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Technology Assessment for Producing Propellant From Lunar WaterIntroduction: The presence of water ice in permanently shadowed regions (PSRs) on the lunar surface may enable a sustained human presence on the Moon with minimal need for consumables. One of the most valuable uses of lunar water is to produce rocket propellant. A sustained human presence on the Moon will re-quire frequent launches from the lunar surface, and each launch will require tons of propellant. However, many other volatiles are likely to be present in the areas where lunar water is stable1. Producing propellant from lunar water in-situ will require the separation and purification of water before it can be electrolyzed into oxygen and hydrogen gas. The Resource Exploration and Science of OUR Cosmic Environment (RESOURCE) project, funded by the Solar System Exploration Research Virtual Institute (SSERVI) program, includes a task to demonstrate the end-to-end process of water extraction, capture, purification and electrolysis to produce pure/dry oxygen gas sourced from an icy regolith mixture.

Water Purification: The requirements for water purity are driven by the type of water electrolyzer used. For example, the water electrolyzer currently used on the International Space Station is based on proton ex-change membrane (PEM) technology. PEM-based electrolyzers require water to be ultrapure and deionized (>10 MegaOhm-cm) so that electrical conductivity is limited to the membranes themselves, where electrical current is used to convert H2O into H2 and O2.. A practical first step toward purifying water that is sourced from a lunar PSR is to use freeze distillation to separate water from other volatiles2. A sub-micronic filter can also be used to ensure that a minimal amount of dust is present in any lunar water that is captured. The combination of freeze distillation and sub-micronic filtration will result in relatively pure water but would require a deionization step if being fed into a PEM electrolyzer.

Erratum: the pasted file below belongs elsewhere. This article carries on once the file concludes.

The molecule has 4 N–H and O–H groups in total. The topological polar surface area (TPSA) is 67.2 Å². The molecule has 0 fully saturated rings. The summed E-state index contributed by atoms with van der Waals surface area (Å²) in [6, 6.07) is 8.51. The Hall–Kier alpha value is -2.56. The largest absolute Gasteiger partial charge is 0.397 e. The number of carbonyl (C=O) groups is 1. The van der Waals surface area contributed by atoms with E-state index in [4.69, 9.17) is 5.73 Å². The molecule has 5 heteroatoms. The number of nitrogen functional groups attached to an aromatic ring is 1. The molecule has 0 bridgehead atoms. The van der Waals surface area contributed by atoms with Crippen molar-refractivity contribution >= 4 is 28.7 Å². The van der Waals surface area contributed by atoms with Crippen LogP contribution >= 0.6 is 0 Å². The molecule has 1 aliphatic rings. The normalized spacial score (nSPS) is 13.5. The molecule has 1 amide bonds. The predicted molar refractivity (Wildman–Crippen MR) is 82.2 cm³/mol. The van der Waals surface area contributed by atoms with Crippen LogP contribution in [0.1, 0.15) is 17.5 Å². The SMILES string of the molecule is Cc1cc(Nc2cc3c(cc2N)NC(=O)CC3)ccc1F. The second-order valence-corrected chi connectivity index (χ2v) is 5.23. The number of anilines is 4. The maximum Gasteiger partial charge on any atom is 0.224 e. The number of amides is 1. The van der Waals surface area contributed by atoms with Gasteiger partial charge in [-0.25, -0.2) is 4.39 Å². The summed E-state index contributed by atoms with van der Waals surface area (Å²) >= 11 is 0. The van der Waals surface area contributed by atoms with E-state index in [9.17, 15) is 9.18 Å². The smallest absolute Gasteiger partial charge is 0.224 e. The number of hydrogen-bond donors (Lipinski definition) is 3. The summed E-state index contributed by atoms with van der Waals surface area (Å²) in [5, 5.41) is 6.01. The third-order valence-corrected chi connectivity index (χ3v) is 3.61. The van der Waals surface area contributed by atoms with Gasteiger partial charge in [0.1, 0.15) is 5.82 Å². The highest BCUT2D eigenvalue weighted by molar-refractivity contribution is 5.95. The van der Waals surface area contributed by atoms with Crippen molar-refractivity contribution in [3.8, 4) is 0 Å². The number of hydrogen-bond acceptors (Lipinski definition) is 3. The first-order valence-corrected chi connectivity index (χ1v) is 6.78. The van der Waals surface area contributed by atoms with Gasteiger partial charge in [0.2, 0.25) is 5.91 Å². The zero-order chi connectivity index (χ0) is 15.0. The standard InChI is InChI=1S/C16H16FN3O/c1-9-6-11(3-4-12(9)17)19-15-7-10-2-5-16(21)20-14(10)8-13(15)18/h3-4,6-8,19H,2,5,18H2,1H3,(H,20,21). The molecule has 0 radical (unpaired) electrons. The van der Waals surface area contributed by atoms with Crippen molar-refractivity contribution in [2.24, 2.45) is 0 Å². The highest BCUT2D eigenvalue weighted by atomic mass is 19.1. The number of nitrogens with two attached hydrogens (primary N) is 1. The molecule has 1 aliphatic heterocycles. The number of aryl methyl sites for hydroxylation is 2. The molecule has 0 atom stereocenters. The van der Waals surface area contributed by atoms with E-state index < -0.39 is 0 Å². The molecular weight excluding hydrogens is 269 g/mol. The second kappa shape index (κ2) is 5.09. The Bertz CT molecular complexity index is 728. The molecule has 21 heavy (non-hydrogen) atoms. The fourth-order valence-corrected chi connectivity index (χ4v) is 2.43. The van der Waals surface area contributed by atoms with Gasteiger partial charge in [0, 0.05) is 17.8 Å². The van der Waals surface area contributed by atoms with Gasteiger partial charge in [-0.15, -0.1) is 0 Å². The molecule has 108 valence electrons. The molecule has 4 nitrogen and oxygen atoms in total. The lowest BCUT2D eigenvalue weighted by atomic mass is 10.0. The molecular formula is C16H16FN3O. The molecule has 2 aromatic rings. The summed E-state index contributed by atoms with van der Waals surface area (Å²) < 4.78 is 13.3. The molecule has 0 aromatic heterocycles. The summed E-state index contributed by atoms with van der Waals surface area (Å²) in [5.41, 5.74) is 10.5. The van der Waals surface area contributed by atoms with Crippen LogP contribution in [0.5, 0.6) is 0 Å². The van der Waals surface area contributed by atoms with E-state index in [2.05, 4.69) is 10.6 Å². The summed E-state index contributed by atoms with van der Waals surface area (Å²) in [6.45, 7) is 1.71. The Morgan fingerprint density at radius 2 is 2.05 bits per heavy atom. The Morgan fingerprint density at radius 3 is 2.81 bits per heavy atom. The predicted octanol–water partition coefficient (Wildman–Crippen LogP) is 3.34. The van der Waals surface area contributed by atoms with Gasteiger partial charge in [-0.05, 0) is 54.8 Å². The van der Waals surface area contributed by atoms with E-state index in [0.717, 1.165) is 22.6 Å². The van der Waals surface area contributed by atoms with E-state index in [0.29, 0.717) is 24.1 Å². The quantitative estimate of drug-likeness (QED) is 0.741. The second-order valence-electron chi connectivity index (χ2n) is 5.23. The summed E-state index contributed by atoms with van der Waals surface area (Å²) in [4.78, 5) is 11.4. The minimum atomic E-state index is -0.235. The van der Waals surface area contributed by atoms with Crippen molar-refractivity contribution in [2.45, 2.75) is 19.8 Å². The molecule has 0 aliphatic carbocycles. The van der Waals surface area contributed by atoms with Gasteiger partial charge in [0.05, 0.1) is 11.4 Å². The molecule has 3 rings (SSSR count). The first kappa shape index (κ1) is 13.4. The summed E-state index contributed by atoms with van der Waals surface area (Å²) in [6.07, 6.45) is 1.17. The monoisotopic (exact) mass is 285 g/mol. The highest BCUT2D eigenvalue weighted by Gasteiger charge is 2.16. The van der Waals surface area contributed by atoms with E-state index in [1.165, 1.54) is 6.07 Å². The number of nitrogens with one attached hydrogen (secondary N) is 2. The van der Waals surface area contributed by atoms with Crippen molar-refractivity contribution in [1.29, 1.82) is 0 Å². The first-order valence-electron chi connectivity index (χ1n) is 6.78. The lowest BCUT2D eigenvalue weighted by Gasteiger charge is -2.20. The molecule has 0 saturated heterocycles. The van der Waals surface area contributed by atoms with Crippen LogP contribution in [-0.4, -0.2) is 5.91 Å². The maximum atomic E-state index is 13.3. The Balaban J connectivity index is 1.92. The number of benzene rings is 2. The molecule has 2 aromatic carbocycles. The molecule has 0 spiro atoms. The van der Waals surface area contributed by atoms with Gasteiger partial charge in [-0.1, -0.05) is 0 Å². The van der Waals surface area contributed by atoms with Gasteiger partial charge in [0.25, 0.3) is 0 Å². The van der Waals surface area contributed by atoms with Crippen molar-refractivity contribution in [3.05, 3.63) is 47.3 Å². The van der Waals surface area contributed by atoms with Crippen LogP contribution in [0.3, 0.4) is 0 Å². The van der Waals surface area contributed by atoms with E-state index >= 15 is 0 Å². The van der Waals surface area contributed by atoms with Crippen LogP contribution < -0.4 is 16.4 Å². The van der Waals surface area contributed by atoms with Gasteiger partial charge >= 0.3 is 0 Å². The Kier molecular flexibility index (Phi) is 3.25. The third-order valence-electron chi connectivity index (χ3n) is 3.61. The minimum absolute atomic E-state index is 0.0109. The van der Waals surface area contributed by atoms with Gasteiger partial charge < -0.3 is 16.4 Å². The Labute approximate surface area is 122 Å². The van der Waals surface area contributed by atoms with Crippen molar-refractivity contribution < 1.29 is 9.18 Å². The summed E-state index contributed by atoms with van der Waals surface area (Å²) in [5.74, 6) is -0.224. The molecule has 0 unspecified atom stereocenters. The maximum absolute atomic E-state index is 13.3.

Water Electrolysis: An alternative to PEM electrolysis is to use a Solid Oxide Electrolyzer (SOE). This technology operates at a much higher operating temperature (~800oC) and has a limited pressure range but does not require water to be ultrapure and deionized. Another advantage of SOE technology is that it produces pure dry oxygen gas without the need of an additional drying step. PEM electrolyzers produce humid oxygen gas and the humidity must be removed prior to liquefaction.

Assessment: In order to compare PEM and SOE technologies side-by-side, they must be compared at a system level that includes water purification and gas drying steps. Engineers at the Johnson Space Center up-dated and utilized a detailed In-Situ Resource Utilization (ISRU) system model to compare and select the best option for the RESOURCE project which will conclude with a laboratory demonstration of the process of producing pure/dry oxygen from an icy regolith mixture in 2025.
Document ID
20230010039
Acquisition Source
Johnson Space Center
Document Type
Presentation
Authors
Aaron Paz
(Johnson Space Center Houston, Texas, United States)
Date Acquired
July 7, 2023
Subject Category
Propellants and Fuels
Space Processing
Meeting Information
Meeting: NASA Exploration Science Forum (NESF2023)
Location: College Park, MD
Country: US
Start Date: July 18, 2023
End Date: July 21, 2023
Sponsors: National Aeronautics and Space Administration
Funding Number(s)
WBS: 811073.02.50.01.53
Distribution Limits
Public
Copyright
Work of the US Gov. Public Use Permitted.
Technical Review
NASA Peer Committee
Keywords
ISRU
space resources
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